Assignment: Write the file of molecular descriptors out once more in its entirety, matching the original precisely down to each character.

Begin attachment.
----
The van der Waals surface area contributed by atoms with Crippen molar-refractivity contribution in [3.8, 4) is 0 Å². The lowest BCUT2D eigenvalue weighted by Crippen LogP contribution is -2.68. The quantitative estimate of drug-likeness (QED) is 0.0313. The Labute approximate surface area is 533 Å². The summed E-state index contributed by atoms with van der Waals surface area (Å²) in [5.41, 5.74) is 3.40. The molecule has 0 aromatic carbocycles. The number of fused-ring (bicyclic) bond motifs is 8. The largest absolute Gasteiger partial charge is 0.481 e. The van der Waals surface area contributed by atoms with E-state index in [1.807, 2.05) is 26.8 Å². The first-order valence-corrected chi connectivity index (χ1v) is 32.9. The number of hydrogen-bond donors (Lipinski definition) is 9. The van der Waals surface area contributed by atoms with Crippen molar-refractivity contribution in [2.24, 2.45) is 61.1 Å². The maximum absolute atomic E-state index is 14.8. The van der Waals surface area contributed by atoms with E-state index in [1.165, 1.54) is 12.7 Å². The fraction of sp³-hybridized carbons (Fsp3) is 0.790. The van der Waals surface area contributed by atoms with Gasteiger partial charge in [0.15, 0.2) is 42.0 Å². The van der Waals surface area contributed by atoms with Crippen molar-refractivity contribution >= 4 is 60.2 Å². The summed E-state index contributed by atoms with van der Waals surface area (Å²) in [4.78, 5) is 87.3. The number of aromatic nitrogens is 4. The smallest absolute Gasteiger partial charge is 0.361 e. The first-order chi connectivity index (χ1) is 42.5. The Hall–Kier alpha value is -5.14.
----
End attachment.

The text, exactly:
The van der Waals surface area contributed by atoms with Crippen molar-refractivity contribution in [3.8, 4) is 0 Å². The lowest BCUT2D eigenvalue weighted by Crippen LogP contribution is -2.68. The quantitative estimate of drug-likeness (QED) is 0.0313. The Labute approximate surface area is 533 Å². The summed E-state index contributed by atoms with van der Waals surface area (Å²) in [5.41, 5.74) is 3.40. The molecule has 0 aromatic carbocycles. The number of fused-ring (bicyclic) bond motifs is 8. The largest absolute Gasteiger partial charge is 0.481 e. The van der Waals surface area contributed by atoms with E-state index in [1.807, 2.05) is 26.8 Å². The first-order valence-corrected chi connectivity index (χ1v) is 32.9. The number of hydrogen-bond donors (Lipinski definition) is 9. The van der Waals surface area contributed by atoms with Crippen molar-refractivity contribution in [2.24, 2.45) is 61.1 Å². The maximum absolute atomic E-state index is 14.8. The van der Waals surface area contributed by atoms with E-state index in [1.165, 1.54) is 12.7 Å². The fraction of sp³-hybridized carbons (Fsp3) is 0.790. The van der Waals surface area contributed by atoms with Gasteiger partial charge in [0.15, 0.2) is 42.0 Å². The van der Waals surface area contributed by atoms with Crippen molar-refractivity contribution >= 4 is 60.2 Å². The summed E-state index contributed by atoms with van der Waals surface area (Å²) in [4.78, 5) is 87.3. The number of aromatic nitrogens is 4. The smallest absolute Gasteiger partial charge is 0.361 e. The first-order chi connectivity index (χ1) is 42.5. The Hall–Kier alpha value is -5.14.